When it comes to a good book, I have zero self control. There are sleepless nights, unfinished household chores and shunned social engagements. So when I stumbled onto the Outlander series this summer, I was lost to the world for a good two months. Yes, two months is all it took to, I think it’s fair to say, devour the entire Diana Gabaldon series (eight books so far) and if you’ve seen those hefty books you’ll appreciate that for the feat that it is. I’ve even read a few of the associated books from the Lord John series and bought the graphic novel, “The Exile” in an attempt to satisfy my cravings.
Having a particular penchant for costume dramas (Austenland would be high on my to-do list), I own a fair catalogue of BBC mini-series. Outlander had caught my eye a few times on iTunes (Apple TV is brilliant) but I had never heard of it and wasn’t sure I was ready to invest myself in an unknown. My friends and I often lament that Americans always manage to ruin things like this (sorry, Diana). Oh, the ignorance! One fateful afternoon, iTunes offered the first episode for free. I binge watched the first half of the season and nearly burst when I reached the cliff-hanger of the mid-season finale. I needed to find the source material and fast! Consequently, I found myself reading Cross Stitch for the first time. It very rapidly became one of my favourite things.
I’m not going to give you a synopsis – read it yourself and then watch the show. If you’re anything like me, you’ll probably want to watch it with the remote handy to fast forward through some of the more gorey/intimate scenes but you will be hooked. And not just because Jamie Fraser is the “King of Men”, which he is. In fact, I’m going to go out on a limb here and say he has edged Mr Darcy out from his No. 1 ranking on my list. It is important to note that Mr Darcy’s characterisation is almost shallow when compared to the treatment Laird Broch Tuarach receives by the end of the eight books. It’s probably not fair to even compare the two really, but I did anyway.
Speaking of comparisons, perhaps this is a little weird considering the ranking I just gave him but, Jamie constantly reminds me of my father. I’ve always held that our idea of what makes a “real” man is largely shaped by those we grow up with so the capable, tall, strong, country bloke fit most of my conceptions. In fact, I kept a mental list as I was reading that went something like this…
Reasons Jamie Fraser reminds me of my Dad:
- known by a variation of James (Jamie/Jim)
- for all intents and purposes, grew up in another century (my dad’s not that old but his family pioneered a farm from scratch so they started off without water, electricity, housing, and he road a horse to school…)
- therefore has no grasp on any modern cultural references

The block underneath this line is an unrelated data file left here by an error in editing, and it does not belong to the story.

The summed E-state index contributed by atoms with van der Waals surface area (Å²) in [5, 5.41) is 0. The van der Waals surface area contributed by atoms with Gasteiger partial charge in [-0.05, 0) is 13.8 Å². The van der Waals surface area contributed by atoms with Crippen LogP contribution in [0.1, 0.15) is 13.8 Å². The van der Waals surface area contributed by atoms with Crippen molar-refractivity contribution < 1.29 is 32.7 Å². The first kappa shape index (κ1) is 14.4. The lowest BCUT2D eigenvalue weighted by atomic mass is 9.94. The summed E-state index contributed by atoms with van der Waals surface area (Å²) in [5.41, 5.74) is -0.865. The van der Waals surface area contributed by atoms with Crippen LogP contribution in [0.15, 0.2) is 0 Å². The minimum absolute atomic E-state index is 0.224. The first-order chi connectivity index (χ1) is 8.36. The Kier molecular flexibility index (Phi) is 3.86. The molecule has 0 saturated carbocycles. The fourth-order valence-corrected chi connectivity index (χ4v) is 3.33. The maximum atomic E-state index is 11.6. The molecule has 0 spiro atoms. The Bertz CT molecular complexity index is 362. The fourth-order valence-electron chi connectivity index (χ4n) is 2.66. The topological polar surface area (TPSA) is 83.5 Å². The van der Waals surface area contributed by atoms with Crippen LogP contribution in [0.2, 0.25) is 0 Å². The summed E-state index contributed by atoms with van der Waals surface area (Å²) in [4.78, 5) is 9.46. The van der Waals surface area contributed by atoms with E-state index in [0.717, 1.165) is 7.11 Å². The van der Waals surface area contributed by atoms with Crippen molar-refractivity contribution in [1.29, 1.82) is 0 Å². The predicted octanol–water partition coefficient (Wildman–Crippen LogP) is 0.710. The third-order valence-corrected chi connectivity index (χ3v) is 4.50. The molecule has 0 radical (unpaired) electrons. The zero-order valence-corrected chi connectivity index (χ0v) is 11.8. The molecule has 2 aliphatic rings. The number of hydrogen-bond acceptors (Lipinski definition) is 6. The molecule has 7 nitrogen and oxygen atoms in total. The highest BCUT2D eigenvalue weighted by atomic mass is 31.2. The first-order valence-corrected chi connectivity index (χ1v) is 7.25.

- he’s a farmer
- good with horses
- wouldn’t let a little thing like a severe shoulder injury keep him from getting the job done (dad has a wonky collarbone since he wouldn’t stop long enough for it to set properly)
- has a comprehensive knowledge of his huge extended family history and will happily spend hours explaining it to you
- taps his fingers on the table all the time
- has a good head for business
- honey is his weakness
- first names are reserved for special occassions (we all have multiple nicknames and “Sassenach” would not be the most creative amongst them)
- he’s a handy hunter
- loves telling stories
- has a collection of random things he “has uses for”
- strong believer in the virtues of corporal punishment
- I can only remember him giving his wife flowers once
- always ends up in charge/leading others without intending to
- has some serious scars, some unavoidable, others not so much
- spent some time living in the city but never really content unless he’s out in the open country
- has terrible hand writing
- has a strong sense of what it means to be a “man”
- has faith in God and biblical values
- not so concerned about the laws of the land…
The list goes on. While there are plenty of differences as well, it makes me think that part of the reason I was so attached to Jamie’s character so quickly was how familiar he was. He would definitely fit right in with my family.
What is even more attractive than Mr Fraser (hard to believe anything falls into that category) is Mr and Mrs Fraser. Claire and Jamie are better together, and that’s the ultimate goal, isn’t it? I’ve heard the author mention that so often the bulk of a romantic plot is spent in the “courtship” phase and the climax is the characters finally getting together. Gabaldon seems to set out not just to write about a wedding, but a marriage, including all of its ups and downs (which is gives Jamie’s character time to be shown in so much more detail than Mr Darcy ever had). She has done that masterfully and I appreciate it. In the interests of minimising spoilers, you’ll have to discover the rest on your own.
The constant immersion in 18th Century Scotland left me pining for the simple life I’d known as a child on our farm. Living off the land, away from the hustle and bustle of the city is a total gear shift from my current lifestyle and I think sooner or later, I will find my way back there. Maybe a strapping, young, kilted, red-headed Highlander will be waiting for me. Maybe.